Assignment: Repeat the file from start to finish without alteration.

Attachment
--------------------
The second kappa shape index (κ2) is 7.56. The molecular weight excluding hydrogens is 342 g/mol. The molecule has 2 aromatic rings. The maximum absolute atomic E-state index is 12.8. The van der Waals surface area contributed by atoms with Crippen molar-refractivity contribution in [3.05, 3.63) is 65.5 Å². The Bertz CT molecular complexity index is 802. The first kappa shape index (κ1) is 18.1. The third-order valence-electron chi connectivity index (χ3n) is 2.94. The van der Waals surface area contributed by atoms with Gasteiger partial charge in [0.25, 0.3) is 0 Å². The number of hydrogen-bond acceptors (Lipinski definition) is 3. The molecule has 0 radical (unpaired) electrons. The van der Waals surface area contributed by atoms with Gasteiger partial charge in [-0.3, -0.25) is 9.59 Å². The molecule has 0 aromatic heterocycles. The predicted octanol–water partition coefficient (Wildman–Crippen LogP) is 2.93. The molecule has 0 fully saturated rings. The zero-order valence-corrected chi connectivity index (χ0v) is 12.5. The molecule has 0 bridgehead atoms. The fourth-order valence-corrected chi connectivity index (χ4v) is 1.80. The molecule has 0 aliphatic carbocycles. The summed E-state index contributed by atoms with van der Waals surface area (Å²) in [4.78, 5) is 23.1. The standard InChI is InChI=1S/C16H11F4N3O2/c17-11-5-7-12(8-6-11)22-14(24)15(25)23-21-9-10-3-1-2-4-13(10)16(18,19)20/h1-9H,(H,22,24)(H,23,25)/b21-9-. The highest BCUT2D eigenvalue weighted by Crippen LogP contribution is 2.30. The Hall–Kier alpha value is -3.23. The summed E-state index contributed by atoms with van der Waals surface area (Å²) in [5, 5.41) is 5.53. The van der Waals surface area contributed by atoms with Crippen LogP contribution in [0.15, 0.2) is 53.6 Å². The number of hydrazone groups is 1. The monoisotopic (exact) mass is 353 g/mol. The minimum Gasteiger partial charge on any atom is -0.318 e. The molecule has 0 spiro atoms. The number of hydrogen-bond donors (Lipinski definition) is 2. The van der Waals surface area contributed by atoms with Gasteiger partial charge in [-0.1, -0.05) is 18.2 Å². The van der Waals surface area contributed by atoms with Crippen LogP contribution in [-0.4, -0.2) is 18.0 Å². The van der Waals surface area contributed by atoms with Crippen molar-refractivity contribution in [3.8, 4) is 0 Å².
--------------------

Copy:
The second kappa shape index (κ2) is 7.56. The molecular weight excluding hydrogens is 342 g/mol. The molecule has 2 aromatic rings. The maximum absolute atomic E-state index is 12.8. The van der Waals surface area contributed by atoms with Crippen molar-refractivity contribution in [3.05, 3.63) is 65.5 Å². The Bertz CT molecular complexity index is 802. The first kappa shape index (κ1) is 18.1. The third-order valence-electron chi connectivity index (χ3n) is 2.94. The van der Waals surface area contributed by atoms with Gasteiger partial charge in [0.25, 0.3) is 0 Å². The number of hydrogen-bond acceptors (Lipinski definition) is 3. The molecule has 0 radical (unpaired) electrons. The van der Waals surface area contributed by atoms with Gasteiger partial charge in [-0.3, -0.25) is 9.59 Å². The molecule has 0 aromatic heterocycles. The predicted octanol–water partition coefficient (Wildman–Crippen LogP) is 2.93. The molecule has 0 fully saturated rings. The zero-order valence-corrected chi connectivity index (χ0v) is 12.5. The molecule has 0 bridgehead atoms. The fourth-order valence-corrected chi connectivity index (χ4v) is 1.80. The molecule has 0 aliphatic carbocycles. The summed E-state index contributed by atoms with van der Waals surface area (Å²) in [4.78, 5) is 23.1. The standard InChI is InChI=1S/C16H11F4N3O2/c17-11-5-7-12(8-6-11)22-14(24)15(25)23-21-9-10-3-1-2-4-13(10)16(18,19)20/h1-9H,(H,22,24)(H,23,25)/b21-9-. The highest BCUT2D eigenvalue weighted by Crippen LogP contribution is 2.30. The Hall–Kier alpha value is -3.23. The summed E-state index contributed by atoms with van der Waals surface area (Å²) in [5, 5.41) is 5.53. The van der Waals surface area contributed by atoms with Crippen LogP contribution in [0.15, 0.2) is 53.6 Å². The number of hydrazone groups is 1. The monoisotopic (exact) mass is 353 g/mol. The minimum Gasteiger partial charge on any atom is -0.318 e. The molecule has 0 spiro atoms. The number of hydrogen-bond donors (Lipinski definition) is 2. The van der Waals surface area contributed by atoms with Gasteiger partial charge in [-0.1, -0.05) is 18.2 Å². The van der Waals surface area contributed by atoms with Crippen LogP contribution in [-0.4, -0.2) is 18.0 Å². The van der Waals surface area contributed by atoms with Crippen molar-refractivity contribution in [3.8, 4) is 0 Å².